Risk Factors for Suicide

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Risk factors for suicide have been investigated at the population and individual levels; in addition, predisposing factors and precipitating events have been examined, mainly at the individual level. Each of these factors can be mediated through genetic, psychological, and personality characteristics, making most explanatory models complex and difficult to interpret. One approach to understanding suicide has been life-course analysis, which is based on the premise that risk factors come into play at different stages of life and that suicide is the cumulative result of risk factors over a lifetime.

Risk Factors for Suicide

Risk Factor Strength of Association
with Suicide
Precipitating factors
Drug and alcohol misuse Strong
Access to lethal means (farmers, nurses, veterinarians, physicians, and police) Moderate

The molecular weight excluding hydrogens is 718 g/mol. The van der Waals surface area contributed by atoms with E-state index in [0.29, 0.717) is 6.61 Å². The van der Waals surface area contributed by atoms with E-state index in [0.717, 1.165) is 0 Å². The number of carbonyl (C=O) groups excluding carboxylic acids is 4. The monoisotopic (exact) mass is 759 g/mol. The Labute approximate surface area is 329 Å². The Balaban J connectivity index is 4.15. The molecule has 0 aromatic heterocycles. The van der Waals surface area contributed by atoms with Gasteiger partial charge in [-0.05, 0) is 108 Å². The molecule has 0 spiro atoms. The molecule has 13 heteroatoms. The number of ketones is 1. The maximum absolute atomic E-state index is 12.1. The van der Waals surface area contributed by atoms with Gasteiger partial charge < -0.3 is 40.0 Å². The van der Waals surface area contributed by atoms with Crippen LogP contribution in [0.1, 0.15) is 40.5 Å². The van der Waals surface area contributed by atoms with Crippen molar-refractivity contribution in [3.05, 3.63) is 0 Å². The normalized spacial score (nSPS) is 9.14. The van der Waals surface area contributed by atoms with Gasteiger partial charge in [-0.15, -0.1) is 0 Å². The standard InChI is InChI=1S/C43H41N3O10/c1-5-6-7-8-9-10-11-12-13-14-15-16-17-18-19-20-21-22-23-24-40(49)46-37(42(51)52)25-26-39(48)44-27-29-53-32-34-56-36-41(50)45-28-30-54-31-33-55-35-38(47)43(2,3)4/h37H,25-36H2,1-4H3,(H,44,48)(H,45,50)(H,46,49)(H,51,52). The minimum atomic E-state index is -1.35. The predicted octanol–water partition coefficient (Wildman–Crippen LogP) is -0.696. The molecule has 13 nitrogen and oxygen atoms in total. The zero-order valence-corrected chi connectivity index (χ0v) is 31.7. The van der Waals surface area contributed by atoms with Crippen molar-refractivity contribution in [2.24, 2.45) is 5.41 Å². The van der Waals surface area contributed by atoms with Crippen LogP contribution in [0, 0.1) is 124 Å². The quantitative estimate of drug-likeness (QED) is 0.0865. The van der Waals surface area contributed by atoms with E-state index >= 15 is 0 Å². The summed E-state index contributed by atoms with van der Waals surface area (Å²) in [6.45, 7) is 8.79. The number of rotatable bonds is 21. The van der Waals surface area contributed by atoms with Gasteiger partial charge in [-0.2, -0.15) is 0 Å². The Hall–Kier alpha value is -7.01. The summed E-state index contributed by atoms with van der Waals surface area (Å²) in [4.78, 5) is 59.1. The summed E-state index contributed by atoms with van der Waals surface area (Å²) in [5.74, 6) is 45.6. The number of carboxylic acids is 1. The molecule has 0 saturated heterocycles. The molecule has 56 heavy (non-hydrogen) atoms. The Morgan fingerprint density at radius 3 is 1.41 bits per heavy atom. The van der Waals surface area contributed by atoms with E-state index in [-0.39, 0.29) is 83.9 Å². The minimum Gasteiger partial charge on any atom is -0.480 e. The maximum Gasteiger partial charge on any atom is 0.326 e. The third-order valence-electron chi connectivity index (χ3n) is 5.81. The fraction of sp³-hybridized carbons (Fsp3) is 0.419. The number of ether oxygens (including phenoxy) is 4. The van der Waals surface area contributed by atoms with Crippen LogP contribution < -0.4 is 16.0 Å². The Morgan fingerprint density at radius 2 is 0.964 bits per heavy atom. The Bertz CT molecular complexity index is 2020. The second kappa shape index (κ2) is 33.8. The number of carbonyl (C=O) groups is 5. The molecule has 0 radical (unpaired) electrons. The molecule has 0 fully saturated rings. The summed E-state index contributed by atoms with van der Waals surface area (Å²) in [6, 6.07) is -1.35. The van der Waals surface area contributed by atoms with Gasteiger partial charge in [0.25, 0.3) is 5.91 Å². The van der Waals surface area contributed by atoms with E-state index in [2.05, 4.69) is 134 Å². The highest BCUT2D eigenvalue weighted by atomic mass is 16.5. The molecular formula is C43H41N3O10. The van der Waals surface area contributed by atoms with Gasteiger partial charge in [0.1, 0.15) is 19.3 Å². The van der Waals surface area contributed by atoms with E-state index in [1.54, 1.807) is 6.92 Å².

Life events (relationship difficulties (particularly separation or divorce), death of a partner, and death by suicide of someone close,  in particular, for mothers, death by suicide of adult children) Moderate
New diagnosis of terminal or chronic physical illness (particularly in the first week after a diagnosis of cancer) Moderate
Media effects Weak
Predisposing factors
Neuropsychiatric disorders (depression, bipolar disorder, schizophrenia-spectrum disorders, substance use disorders, epilepsy, and traumatic brain injury) Strong
Family history of suicidal behavior Strong
Previous suicide attempt Moderate
Adverse childhood experiences (childhood sexual abuse) Moderate
Socioeconomic deprivation Weak

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References:

  1. Fazel S, Runeson B. Suicide. N Engl J Med. 2020;382(3):266–274. [Medline]
  2. Bachmann S. Epidemiology of Suicide and the Psychiatric Perspective. Int J Environ Res Public Health. 2018;15(7):1425. [Medline]

 

Created Feb 05, 2020.